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Old 12-11-2019, 08:40 PM   #16
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Is this a real argument? Vince Coleman had a career OPS + of 83
Every year except two,1990 and 1992 he hurt his team on offense.
And he had a career DWAR of -5.6
So even though that is a tricky stat, he was a pretty bad fielder as well.
Coleman was a reasonable player during his Cardinal days. And his performance as a Met wasn't terrible - he just wasn't on the field much.

As for hurting his team offensively, I assume you mean he was a below average hitter. Which, he certainly was. But being a below average team isn't necessarily hurting your team offensively. By definition, around half of player performance will be below average offensively.

But, hitting isn't all of offense. Baserunning is part of offense, and Coleman did provide excellent value on the bases. Enough to make him about an average offensive player.

Of course, Ripken was much better than average with the bat, and on the bases

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Old 12-11-2019, 10:35 PM   #17
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Well...
Per 600 PA's
Coleman: 143 hits, 18 2B, 9 3B, 3 HR, 76 SB, 19 CS, 48 BB, 5 DP
Ripken: 148 hits, 29 2B, 2 3B, 20 HR, 2 SB, 2 CS, 52 BB, 16 DP

So, yeah, each Ripken would hit into 11 more double plays than each Coleman.
*Probably less than that since Ripken hit in the middle of the order with more men on base (more chances to hit into double plays) and Coleman hit at the top of the order with the pitcher and eight hitter in front of him (so, less opportunities to hit into double plays).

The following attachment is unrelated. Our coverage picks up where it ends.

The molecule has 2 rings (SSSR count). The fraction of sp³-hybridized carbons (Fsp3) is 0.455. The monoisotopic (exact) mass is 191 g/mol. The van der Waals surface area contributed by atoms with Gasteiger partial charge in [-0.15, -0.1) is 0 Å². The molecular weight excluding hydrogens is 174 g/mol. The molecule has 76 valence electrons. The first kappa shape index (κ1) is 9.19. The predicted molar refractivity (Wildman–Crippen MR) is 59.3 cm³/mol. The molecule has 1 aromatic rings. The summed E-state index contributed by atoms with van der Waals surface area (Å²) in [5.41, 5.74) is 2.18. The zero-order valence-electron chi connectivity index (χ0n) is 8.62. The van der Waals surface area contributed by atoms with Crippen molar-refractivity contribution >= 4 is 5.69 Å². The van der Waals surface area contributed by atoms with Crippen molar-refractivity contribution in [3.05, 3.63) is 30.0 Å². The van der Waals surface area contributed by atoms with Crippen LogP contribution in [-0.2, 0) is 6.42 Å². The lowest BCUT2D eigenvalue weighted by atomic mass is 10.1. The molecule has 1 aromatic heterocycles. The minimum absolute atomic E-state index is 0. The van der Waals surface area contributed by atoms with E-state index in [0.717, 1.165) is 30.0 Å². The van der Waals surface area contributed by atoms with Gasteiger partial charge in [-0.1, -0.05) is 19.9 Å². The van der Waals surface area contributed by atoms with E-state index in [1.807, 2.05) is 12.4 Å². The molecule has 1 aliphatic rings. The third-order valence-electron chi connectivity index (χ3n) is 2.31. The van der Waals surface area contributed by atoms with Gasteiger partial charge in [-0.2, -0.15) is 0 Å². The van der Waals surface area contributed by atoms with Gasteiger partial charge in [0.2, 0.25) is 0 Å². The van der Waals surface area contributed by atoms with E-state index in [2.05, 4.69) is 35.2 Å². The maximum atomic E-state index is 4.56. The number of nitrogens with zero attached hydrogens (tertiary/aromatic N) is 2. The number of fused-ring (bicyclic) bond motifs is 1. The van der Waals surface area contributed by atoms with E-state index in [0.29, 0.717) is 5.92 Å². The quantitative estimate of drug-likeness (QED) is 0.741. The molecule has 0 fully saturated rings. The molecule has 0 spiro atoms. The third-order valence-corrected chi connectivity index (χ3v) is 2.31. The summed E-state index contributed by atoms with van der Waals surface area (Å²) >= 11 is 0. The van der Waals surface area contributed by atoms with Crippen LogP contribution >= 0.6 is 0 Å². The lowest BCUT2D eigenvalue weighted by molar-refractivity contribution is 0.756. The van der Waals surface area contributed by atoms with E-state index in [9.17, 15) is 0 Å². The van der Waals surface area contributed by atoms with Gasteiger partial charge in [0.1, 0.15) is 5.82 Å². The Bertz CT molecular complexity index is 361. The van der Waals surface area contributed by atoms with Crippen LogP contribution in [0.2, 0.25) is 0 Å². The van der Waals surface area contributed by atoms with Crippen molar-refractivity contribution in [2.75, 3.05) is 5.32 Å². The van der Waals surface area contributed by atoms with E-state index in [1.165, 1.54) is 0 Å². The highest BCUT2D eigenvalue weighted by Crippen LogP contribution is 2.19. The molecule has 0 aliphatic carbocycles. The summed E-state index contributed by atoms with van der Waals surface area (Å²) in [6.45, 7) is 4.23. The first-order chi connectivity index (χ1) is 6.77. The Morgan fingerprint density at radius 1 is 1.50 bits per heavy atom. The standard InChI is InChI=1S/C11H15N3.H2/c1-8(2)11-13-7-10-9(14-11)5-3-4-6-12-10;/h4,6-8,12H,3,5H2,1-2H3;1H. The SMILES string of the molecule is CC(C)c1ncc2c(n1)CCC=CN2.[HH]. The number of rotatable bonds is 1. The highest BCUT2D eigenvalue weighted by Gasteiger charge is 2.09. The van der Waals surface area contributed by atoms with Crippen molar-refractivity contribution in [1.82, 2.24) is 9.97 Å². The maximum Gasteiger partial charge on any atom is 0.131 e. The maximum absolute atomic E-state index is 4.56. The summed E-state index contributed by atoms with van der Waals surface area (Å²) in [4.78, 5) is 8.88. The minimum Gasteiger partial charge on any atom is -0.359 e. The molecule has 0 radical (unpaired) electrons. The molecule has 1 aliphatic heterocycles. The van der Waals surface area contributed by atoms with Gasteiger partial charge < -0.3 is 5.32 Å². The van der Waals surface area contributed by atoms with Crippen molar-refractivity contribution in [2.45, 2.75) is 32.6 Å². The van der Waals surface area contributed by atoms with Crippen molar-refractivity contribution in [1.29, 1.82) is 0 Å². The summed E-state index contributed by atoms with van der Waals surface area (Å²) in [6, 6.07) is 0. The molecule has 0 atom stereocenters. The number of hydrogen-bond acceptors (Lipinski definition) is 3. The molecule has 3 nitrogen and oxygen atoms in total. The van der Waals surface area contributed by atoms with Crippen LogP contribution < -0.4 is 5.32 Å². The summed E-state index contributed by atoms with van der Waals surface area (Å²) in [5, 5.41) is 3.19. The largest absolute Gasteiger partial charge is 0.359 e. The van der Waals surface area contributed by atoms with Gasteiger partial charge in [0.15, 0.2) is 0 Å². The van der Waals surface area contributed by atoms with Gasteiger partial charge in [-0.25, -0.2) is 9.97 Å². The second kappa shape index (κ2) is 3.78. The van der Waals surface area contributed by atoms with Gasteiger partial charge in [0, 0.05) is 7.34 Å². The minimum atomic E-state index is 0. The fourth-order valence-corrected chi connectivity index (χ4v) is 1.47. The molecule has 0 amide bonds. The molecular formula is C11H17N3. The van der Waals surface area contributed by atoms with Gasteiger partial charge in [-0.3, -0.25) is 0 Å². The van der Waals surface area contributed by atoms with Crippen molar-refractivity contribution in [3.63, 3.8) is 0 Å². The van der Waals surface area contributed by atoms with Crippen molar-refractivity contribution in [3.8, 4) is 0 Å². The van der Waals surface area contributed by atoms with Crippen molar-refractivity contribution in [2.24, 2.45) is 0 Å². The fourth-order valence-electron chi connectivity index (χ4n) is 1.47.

But
Each Coleman would get caught stealing 17 more times than each Ripken, basically negating the Ripken double plays.
A CS is less damaging than a DP. Plus the Ripkens' DP total would be even higher because every base runner would be Cal Ripken.
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Old 12-12-2019, 12:15 AM   #18
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A CS is less damaging than a DP. Plus the Ripkens' DP total would be even higher because every base runner would be Cal Ripken.
Why is that?

And please don't say "because it's two outs instead of one". Hopefully, you understand why.
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Old 12-12-2019, 04:52 PM   #19
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This is one of the main things I try to change in OOTP modern leagues. Smallball is my favorite as well.

Same goes for pitchers going the distance as much as possible.
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Old 12-12-2019, 07:20 PM   #20
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Yep, the game will continue to evolve.

Look at the HR & SB leaders from the 50's and compare to this decade. Even fewer steals back than, and around the same # of dingers...
Interestingly if you look back to the 50s when a team might steal only 30 bases for the year most were well under the break even point which I think was just under 70% success at the time.